Things You'll Need
Can of WD40
Before you start tightening all of the hardware, set the mattress and box springs aside separately and lie down on top of them. This can help you isolate whether the squeak is coming from what you are directly sleeping on or whether it's coming from the framework that is supporting it. A bed that only has a headboard is more likely to develop structural squeaks than one which is countered by a footboard and has side rails.
Beds are heavy to move around. Don't try to do this all on your own.
Squeak! Squeak! Squeak! How can you expect to wake up rested and refreshed if your bed keeps making funny noises all night long?
Determine the age of your mattress and box springs. The normal lifespan for these items is about 7 years. It will be less than this if (1) the product was purchased at a discount store, (2) you have children who have jumped on it a lot, and/or (3) either of the bed's usual occupants are on the plump side. If the squeak is a relatively new problem, it could just be the mattress and box springs showing their age and needing replacement.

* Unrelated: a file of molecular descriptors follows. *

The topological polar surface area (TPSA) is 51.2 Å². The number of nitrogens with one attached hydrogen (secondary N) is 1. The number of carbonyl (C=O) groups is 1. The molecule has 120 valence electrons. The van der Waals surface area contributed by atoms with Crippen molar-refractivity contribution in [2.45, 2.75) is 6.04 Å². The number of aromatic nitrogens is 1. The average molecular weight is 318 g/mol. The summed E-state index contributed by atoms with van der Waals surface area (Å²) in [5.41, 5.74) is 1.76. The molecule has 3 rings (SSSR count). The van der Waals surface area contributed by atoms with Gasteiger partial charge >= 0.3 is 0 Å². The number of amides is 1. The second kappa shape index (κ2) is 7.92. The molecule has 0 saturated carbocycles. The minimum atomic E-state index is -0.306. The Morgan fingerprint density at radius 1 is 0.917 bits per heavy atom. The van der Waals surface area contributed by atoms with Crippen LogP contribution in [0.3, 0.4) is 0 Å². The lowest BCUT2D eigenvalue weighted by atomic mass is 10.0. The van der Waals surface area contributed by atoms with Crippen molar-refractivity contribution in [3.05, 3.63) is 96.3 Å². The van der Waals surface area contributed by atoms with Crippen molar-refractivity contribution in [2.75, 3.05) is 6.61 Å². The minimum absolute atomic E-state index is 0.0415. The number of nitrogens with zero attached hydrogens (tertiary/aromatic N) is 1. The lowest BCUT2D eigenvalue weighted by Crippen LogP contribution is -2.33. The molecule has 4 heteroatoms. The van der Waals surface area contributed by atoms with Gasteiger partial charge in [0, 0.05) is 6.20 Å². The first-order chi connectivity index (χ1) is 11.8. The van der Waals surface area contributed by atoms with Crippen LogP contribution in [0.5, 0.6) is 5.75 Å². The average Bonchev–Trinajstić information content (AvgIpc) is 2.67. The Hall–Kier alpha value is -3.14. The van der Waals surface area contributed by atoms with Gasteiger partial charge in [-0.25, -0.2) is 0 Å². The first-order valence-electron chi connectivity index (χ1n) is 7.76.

Check to see whether the mattress is centered on top of the box springs. If in the course of the bed being made each day or the mattress being bumped, it may have thrown it off balance and resulted in a persistent squeak.
Remove the mattress and box springs and inspect the metal bed frame. Although these frames are built to outlast multiple beds, they do wear out over time. Check to make sure that all of the screws and bolts are tight. To ensure a tighter fit, take the frame apart and reassemble using plastic washers.
Use a spritz of WD40 as a lubricant to take the squeak out of hinges and metal springs. If you don't have any WD40, you can achieve the same effect with a few drops of vegetable oil.
Check the hardware mountings if you have a headboard, footboard and side rails. This may involve taking everything apart and reassembling it with plastic washers.
Check to make sure that all of the legs of the bed frame are even.
Investigate whether it's the floor that's actually the squeaky culprit. This will involve moving the bed and testing the floor by walking back and forth and trying to locate the source of the sound. If it is the floor, consider rearranging your bedroom furniture so that the bed is no longer resting on top of the squeaky spot.
Ghostwriter and film consultant Christina Hamlett has written professionally since 1970. Her credits include many books, plays, optioned features, articles and interviews. Publishers include HarperCollins, Michael Wiese Productions, "PLAYS," "Writer's Digest" and "The Writer." She holds a B.A. in communications (emphasis on audience analysis and message design) from California State University, Sacramento. She also travels extensively and is a gourmet chef.